Wade Davis in conversation with Broughton Coburn

 

Wade Davis: anthropologist, ethnobotanist, author, and photographer, was named by the National Geographical Society as one of the ‘Explorers for the Millennium’. Davis, who has spent his life focused on worldwide indigenous cultures is in conversation with travel writer, academic, and conservationist Broughton Coburn. Davis speaks of the intense pleasures of travel, the delights of ethnographic research, and his studies of cultures at the far edge of the world.

Wade Davis’ first book The Serpent and the Rainbow is a journey into the secret societies of Haitian voodoo, zombies and magic, and was the beginning of what would become a lifelong love affair with indigenous cultures around the world. His recent book, The Wayfinders: Why Ancient Wisdom Matters in the Modern World is a thrilling journey into the world of indigenous cultures and attempts to answer the question: What does it mean to be human and alive?

When asked about his book One River, Davis says it is a story of redemption and hope, and touches upon the idea of national identity and the power of books. It’s what he refers to as ‘a simple account of travel and a legendary professor’ and he calls the book an ‘antidote to darkness and a map of dreams to Columbians who couldn’t travel’.

‘The Rio de Magdelana is the Mississippi of Columbia. I’m working at the highest levels of government to send a message about Columbia; 50 years of wars, 7 million displaced, 250,000 dead, all of which occurred in a country of 48 million. One out of four were forced to flee their homes. What if 77 million Americans were forced to flee their country? The fuel of the war was always cocaine,’ explains Davis.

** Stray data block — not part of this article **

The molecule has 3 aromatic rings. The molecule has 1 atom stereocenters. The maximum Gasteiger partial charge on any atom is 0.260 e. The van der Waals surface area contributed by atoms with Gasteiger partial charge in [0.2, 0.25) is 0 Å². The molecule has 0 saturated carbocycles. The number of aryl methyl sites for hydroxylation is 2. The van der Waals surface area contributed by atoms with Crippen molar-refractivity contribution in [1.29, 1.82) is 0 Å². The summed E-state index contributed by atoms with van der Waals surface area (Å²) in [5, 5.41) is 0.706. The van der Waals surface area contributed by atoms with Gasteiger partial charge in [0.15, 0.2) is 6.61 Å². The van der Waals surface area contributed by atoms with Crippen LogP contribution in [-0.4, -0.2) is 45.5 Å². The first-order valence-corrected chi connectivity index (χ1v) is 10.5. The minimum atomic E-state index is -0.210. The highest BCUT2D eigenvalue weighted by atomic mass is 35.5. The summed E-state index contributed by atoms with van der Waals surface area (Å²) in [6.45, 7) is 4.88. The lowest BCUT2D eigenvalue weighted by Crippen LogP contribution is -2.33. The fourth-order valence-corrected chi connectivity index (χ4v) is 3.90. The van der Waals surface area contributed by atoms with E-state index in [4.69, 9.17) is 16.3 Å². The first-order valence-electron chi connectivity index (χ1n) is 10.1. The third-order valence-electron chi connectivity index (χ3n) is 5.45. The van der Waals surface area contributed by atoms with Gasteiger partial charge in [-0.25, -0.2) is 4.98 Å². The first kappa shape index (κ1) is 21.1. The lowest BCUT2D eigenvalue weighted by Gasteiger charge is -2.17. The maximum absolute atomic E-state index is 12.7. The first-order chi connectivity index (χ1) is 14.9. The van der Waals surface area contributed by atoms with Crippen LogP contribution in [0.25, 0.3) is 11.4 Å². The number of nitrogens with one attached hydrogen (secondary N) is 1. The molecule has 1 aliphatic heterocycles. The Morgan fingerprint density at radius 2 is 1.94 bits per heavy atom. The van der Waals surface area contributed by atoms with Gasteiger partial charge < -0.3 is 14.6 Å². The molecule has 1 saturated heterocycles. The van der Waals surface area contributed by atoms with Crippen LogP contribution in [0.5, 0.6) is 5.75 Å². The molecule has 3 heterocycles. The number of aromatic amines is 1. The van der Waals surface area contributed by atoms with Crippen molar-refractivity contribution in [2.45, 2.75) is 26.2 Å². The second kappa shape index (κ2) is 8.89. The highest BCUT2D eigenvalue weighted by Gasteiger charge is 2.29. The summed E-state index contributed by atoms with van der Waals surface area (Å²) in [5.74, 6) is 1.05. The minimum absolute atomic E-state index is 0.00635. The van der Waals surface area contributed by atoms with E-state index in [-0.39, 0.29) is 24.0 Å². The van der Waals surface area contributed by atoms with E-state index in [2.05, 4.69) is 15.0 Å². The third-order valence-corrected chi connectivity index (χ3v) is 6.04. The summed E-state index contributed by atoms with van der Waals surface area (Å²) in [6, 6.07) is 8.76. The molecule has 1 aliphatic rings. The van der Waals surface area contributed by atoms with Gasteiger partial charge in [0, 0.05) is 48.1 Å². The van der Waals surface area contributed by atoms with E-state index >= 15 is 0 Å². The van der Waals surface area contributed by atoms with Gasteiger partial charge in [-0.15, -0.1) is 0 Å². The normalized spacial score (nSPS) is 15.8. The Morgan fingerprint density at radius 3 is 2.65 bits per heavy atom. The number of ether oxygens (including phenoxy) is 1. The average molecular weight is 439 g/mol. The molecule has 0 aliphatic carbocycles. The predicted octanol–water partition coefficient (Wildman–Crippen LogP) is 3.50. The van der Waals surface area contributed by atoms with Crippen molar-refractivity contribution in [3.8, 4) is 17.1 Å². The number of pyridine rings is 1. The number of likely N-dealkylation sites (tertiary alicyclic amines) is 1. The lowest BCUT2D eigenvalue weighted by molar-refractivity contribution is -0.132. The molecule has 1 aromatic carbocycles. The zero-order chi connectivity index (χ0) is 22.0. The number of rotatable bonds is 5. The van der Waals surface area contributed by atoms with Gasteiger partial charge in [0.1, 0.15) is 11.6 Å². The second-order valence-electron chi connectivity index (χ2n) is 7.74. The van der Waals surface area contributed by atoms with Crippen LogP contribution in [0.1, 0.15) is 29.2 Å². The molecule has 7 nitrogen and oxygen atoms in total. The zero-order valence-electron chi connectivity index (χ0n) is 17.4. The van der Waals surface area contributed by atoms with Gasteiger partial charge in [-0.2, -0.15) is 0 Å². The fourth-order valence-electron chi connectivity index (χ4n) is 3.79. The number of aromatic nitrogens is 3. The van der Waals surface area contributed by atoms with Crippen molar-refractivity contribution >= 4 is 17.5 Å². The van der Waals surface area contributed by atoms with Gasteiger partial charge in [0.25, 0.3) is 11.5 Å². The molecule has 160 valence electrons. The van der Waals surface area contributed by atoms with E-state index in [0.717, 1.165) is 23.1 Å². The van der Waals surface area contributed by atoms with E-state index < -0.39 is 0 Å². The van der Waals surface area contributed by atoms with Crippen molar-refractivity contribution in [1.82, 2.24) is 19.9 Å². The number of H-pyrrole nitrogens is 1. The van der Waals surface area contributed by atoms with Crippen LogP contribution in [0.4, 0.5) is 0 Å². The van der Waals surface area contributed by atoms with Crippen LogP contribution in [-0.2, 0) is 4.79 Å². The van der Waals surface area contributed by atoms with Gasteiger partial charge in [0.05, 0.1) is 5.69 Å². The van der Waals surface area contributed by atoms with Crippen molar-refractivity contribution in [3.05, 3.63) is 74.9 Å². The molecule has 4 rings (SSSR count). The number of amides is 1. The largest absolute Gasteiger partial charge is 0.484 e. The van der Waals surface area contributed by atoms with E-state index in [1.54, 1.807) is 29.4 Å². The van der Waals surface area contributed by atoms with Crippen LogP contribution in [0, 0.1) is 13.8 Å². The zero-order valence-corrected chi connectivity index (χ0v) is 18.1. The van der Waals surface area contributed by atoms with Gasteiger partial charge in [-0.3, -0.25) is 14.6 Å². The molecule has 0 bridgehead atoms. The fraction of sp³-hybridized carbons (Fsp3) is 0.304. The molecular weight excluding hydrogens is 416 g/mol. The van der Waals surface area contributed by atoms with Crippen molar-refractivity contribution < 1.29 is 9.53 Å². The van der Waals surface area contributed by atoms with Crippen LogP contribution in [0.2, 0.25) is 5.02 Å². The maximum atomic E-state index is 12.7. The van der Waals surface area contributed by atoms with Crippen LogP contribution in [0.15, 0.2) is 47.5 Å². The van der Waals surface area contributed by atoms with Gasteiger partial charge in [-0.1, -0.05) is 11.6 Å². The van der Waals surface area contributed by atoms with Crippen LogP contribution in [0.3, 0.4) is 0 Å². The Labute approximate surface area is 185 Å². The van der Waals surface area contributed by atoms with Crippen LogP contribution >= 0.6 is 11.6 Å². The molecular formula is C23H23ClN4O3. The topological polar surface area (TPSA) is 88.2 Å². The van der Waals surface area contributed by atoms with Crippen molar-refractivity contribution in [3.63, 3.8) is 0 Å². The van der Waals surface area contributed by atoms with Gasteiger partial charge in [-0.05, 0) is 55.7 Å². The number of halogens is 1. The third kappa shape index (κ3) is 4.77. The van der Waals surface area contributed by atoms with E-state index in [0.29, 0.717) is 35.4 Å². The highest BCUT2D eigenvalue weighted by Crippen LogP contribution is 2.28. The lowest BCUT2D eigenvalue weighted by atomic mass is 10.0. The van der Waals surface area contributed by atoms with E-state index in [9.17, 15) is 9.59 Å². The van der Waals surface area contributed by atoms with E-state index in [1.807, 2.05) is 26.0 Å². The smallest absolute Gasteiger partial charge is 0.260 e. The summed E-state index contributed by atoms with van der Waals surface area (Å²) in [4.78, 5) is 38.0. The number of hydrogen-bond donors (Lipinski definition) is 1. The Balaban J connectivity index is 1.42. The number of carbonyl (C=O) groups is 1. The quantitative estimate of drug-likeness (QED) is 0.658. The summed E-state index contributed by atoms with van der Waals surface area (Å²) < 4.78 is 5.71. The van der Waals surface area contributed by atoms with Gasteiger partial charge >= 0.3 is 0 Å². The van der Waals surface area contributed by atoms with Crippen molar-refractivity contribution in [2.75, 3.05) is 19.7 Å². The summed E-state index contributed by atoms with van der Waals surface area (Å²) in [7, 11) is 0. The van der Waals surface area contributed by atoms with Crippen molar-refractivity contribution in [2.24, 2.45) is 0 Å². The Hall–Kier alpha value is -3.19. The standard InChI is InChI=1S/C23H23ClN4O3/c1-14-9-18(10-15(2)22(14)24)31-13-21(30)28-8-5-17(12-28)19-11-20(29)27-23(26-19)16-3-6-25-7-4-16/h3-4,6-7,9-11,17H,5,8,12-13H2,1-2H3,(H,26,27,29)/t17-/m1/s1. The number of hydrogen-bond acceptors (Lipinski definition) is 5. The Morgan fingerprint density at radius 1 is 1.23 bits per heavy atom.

‘The blood of Columbia is on the hands of all cocaine distributors. Despite all of Columbia’s agonies, the country has greened its cities, created millions of acres of national parks, sought more meaningful restitution with indigenous nations and paved the way for a renaissance in the Americas. The world may be falling apart, but Columbia is falling together. It deserves our support and it does not deserve its agonies,’ says Davis.

When asked how much hope he has for some countries which seem to be suffering deprivation after deprivation, Davis replied ‘It’s what the Buddhists say … that evil exists in the universe.’ He further added, ‘Even Krishna said there is evil in the universe to thicken the plot. The minute you think you’re going to vanquish evil, you’ll end up disillusioned.’

‘We share an idealism that hasn’t been quelled by all that we’ve seen. People always ask me if I’m an optimist. Pessimism is an indulgence. In my lifetime, everything has changed. Terms like “biodiversity” weren’t known back then—just getting people not to throw garbage out of the car window was a living victory,’ laughs Davis.

‘We are cut from the same genetic cloth. We are all descendants of the people who walked out of Africa. If we’re cut from the same cloth, we share the same genus. How that genus is expressed is simply choice. Every culture has something to be said. None has a monopoly on the route to the divine,’ espouses Davis